The QuAPI Method for System-Bath Dynamics

Our work in the 1990s focused on processes that can be described in terms of a low-dimensional system interacting with a bath of harmonic oscillators . The system-harmonic bath model offers a realistic picture of a variety of processes. For example, it provides an accurate description of crystalline solids since lattice vibrations are harmonic to a very good approximation. If the coupling between system and bath is bilinear, the dynamics is equivalent classically to that of a one-dimensional system obeying a generalized Langevin equation. Further, the system-bath model is often useful in reaction path Hamiltonian descriptions of polyatomic processes in the gas phase, where the bath consists in molecular vibrations orthogonal to the reaction coordinate.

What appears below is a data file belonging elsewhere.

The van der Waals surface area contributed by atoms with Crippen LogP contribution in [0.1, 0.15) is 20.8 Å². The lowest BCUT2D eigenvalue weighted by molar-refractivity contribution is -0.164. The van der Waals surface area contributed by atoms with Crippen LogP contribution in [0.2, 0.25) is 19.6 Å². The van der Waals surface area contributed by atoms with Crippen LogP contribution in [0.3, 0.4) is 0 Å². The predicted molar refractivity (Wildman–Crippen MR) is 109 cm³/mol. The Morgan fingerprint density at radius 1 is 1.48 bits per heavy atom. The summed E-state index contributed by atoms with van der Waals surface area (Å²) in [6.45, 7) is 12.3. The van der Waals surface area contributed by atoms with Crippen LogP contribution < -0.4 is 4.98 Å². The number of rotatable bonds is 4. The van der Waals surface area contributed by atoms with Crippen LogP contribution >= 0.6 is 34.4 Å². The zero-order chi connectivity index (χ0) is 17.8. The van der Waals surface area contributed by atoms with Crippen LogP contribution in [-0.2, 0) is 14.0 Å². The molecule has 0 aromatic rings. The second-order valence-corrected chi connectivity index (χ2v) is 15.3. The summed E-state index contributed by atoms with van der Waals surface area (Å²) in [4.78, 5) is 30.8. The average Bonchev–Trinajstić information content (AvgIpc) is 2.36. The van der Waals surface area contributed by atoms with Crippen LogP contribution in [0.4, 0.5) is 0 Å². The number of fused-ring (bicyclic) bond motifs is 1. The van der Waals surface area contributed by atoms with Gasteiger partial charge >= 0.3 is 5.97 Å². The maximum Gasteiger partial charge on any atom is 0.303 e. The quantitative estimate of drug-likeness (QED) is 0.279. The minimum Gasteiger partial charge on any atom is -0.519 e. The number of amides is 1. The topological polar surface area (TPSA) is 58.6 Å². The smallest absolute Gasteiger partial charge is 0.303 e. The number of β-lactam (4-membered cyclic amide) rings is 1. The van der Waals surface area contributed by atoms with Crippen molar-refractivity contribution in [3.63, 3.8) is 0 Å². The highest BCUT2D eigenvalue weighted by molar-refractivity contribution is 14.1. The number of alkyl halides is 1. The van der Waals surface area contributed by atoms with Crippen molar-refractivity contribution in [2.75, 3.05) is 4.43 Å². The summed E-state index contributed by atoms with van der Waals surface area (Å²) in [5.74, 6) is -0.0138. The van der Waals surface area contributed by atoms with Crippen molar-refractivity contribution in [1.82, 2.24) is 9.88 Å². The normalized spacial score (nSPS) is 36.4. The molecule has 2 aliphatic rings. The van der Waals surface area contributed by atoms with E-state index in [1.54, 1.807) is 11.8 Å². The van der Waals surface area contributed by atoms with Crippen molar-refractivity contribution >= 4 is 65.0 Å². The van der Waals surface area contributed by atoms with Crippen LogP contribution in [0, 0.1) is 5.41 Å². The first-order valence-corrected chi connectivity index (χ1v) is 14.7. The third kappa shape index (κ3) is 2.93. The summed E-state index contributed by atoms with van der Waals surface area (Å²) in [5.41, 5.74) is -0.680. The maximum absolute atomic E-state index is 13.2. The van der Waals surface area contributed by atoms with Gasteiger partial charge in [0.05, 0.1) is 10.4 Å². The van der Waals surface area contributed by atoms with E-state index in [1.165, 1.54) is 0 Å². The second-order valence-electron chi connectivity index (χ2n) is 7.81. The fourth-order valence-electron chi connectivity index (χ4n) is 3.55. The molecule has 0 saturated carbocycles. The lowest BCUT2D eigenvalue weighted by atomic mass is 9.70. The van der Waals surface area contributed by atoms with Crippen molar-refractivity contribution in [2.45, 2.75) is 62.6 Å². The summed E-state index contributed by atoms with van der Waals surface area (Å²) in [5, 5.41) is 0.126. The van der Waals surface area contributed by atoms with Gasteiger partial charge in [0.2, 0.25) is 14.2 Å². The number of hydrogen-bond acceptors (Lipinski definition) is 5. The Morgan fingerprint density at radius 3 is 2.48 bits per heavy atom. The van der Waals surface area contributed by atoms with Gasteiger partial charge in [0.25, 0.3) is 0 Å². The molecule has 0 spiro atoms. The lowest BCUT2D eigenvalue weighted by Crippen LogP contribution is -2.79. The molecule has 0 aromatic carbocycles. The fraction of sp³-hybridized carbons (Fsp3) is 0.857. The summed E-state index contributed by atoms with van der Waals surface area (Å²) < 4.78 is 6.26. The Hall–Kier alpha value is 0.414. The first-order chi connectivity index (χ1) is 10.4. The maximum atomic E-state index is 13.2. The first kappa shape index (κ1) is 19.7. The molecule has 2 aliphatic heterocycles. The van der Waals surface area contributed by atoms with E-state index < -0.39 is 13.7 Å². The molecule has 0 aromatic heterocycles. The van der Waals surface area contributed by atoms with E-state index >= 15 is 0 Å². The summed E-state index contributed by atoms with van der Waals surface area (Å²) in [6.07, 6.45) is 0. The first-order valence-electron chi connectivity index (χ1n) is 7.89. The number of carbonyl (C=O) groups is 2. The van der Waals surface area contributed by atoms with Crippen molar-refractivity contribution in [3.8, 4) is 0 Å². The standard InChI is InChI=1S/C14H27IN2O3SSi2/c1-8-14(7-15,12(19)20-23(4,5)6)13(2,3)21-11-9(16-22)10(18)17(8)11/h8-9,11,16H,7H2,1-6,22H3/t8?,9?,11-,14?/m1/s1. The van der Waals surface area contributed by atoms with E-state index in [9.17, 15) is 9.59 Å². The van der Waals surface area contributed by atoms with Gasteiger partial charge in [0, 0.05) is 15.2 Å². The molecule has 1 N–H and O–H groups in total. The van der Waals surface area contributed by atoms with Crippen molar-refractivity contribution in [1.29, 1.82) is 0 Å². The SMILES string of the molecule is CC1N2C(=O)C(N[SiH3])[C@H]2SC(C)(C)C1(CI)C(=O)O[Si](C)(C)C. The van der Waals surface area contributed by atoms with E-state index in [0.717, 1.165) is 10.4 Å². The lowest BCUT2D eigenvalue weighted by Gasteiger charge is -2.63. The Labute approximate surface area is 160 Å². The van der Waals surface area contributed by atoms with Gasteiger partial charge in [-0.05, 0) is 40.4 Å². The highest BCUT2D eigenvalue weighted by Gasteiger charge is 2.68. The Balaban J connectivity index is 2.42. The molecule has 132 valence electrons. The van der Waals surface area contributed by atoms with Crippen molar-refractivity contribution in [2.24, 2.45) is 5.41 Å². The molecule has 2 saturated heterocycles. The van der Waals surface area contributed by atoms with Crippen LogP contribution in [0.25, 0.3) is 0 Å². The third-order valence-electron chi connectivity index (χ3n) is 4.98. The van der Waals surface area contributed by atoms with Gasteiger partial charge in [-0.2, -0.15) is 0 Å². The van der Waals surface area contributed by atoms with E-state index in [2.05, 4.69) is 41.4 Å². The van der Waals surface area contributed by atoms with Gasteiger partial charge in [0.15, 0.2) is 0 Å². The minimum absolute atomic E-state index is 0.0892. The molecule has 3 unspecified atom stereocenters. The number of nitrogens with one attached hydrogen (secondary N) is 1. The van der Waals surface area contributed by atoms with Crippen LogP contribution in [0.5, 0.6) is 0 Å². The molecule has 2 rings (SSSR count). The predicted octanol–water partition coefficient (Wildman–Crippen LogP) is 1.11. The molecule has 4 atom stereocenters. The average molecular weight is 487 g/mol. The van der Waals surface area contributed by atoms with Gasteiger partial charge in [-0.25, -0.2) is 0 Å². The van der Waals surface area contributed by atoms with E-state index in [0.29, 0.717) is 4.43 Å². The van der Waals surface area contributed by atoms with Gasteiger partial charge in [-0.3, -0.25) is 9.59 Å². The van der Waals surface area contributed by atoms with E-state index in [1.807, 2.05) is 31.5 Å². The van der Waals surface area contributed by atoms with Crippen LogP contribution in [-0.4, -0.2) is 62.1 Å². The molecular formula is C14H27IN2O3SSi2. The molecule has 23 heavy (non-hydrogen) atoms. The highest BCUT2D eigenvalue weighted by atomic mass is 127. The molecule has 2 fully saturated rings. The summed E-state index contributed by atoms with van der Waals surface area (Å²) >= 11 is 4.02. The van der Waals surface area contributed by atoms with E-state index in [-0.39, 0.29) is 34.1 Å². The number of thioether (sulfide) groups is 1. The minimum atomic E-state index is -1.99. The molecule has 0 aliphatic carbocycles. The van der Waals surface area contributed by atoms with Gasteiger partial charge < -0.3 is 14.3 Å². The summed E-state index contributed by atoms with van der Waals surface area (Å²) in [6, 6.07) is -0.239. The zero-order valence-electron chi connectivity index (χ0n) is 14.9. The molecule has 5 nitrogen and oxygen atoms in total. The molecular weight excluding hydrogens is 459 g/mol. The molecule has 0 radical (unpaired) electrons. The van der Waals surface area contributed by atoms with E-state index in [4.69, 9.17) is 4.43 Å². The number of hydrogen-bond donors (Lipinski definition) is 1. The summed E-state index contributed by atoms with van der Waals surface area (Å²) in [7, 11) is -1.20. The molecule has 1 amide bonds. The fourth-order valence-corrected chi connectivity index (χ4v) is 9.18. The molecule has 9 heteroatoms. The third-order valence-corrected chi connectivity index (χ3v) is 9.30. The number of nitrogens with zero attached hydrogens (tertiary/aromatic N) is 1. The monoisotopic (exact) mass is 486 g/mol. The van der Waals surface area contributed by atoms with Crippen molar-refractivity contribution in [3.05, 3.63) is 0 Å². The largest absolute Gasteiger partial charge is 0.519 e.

We construct accurate propagators for a system coordinate coupled to a harmonic bath by choosing as the reference the one-dimensional Hamiltonian with the potential along the adiabatic path. The latter is defined as the path of minimum potential energy for fixed values of the system coordinate and is designed to offer an accurate description of high-frequency bath degrees of freedom. This partitioning of the system-bath Hamiltonian is similar in spirit to a small polaron transformation. Employing the adiabatic reference to split the short-time evolution operator and integrating out the harmonic bath degrees of freedom leads to a quasi-adiabatic propagator path integral (QuAPI) that involves one-dimensional system propagators which describe the exact dynamics along the adiabatic path along with an influence functional which incorporates non-adiabatic corrections. The latter enter in the form of Franck-Condon factors that arise from displaced harmonic oscillator modes. It can be shown that the error in this adiabatic splitting of the time evolution operator depends sensitively on the time step as well as the non-adiabaticity of the Hamiltonian and for this reason the quasi-adiabatic propagator allows fairly large time steps if the bath consists of high-frequency degrees of freedom. In addition, the quasi-adiabatic propagator is also accurate for slow bath degrees of freedom whose characteristic periods of motion exceed significantly the time step.